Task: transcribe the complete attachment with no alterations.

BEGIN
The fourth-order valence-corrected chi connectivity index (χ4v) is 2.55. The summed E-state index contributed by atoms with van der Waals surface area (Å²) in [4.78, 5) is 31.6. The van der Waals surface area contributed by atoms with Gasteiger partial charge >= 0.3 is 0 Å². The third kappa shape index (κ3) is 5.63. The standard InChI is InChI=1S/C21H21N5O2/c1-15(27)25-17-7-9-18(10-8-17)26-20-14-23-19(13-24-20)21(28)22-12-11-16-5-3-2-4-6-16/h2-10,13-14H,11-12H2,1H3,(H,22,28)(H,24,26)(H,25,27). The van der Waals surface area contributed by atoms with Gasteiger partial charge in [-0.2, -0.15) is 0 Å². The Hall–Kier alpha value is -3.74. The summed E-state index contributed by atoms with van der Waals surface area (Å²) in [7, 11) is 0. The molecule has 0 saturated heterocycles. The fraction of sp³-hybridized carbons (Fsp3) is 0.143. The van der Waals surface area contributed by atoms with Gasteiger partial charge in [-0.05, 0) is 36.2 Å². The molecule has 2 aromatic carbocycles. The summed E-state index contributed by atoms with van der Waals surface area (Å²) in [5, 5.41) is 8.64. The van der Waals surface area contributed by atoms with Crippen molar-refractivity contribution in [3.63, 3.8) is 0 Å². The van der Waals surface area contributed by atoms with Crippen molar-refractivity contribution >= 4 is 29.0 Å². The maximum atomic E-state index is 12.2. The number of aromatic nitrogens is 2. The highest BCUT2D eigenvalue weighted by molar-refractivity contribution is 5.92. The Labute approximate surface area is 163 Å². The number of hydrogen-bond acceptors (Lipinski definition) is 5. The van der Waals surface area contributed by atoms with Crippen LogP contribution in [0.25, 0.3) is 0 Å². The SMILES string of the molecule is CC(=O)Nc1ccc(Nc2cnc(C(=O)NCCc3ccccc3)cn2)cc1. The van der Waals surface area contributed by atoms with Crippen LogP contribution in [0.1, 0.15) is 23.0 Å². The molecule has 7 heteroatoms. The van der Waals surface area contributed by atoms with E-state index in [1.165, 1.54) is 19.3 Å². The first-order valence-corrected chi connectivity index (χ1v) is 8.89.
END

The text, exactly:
The fourth-order valence-corrected chi connectivity index (χ4v) is 2.55. The summed E-state index contributed by atoms with van der Waals surface area (Å²) in [4.78, 5) is 31.6. The van der Waals surface area contributed by atoms with Gasteiger partial charge >= 0.3 is 0 Å². The third kappa shape index (κ3) is 5.63. The standard InChI is InChI=1S/C21H21N5O2/c1-15(27)25-17-7-9-18(10-8-17)26-20-14-23-19(13-24-20)21(28)22-12-11-16-5-3-2-4-6-16/h2-10,13-14H,11-12H2,1H3,(H,22,28)(H,24,26)(H,25,27). The van der Waals surface area contributed by atoms with Gasteiger partial charge in [-0.2, -0.15) is 0 Å². The Hall–Kier alpha value is -3.74. The summed E-state index contributed by atoms with van der Waals surface area (Å²) in [7, 11) is 0. The molecule has 0 saturated heterocycles. The fraction of sp³-hybridized carbons (Fsp3) is 0.143. The van der Waals surface area contributed by atoms with Gasteiger partial charge in [-0.05, 0) is 36.2 Å². The molecule has 2 aromatic carbocycles. The summed E-state index contributed by atoms with van der Waals surface area (Å²) in [5, 5.41) is 8.64. The van der Waals surface area contributed by atoms with Crippen molar-refractivity contribution in [3.63, 3.8) is 0 Å². The van der Waals surface area contributed by atoms with Crippen molar-refractivity contribution >= 4 is 29.0 Å². The maximum atomic E-state index is 12.2. The number of aromatic nitrogens is 2. The highest BCUT2D eigenvalue weighted by molar-refractivity contribution is 5.92. The Labute approximate surface area is 163 Å². The number of hydrogen-bond acceptors (Lipinski definition) is 5. The van der Waals surface area contributed by atoms with Crippen LogP contribution in [0.25, 0.3) is 0 Å². The SMILES string of the molecule is CC(=O)Nc1ccc(Nc2cnc(C(=O)NCCc3ccccc3)cn2)cc1. The van der Waals surface area contributed by atoms with Crippen LogP contribution in [0.1, 0.15) is 23.0 Å². The molecule has 7 heteroatoms. The van der Waals surface area contributed by atoms with E-state index in [1.165, 1.54) is 19.3 Å². The first-order valence-corrected chi connectivity index (χ1v) is 8.89.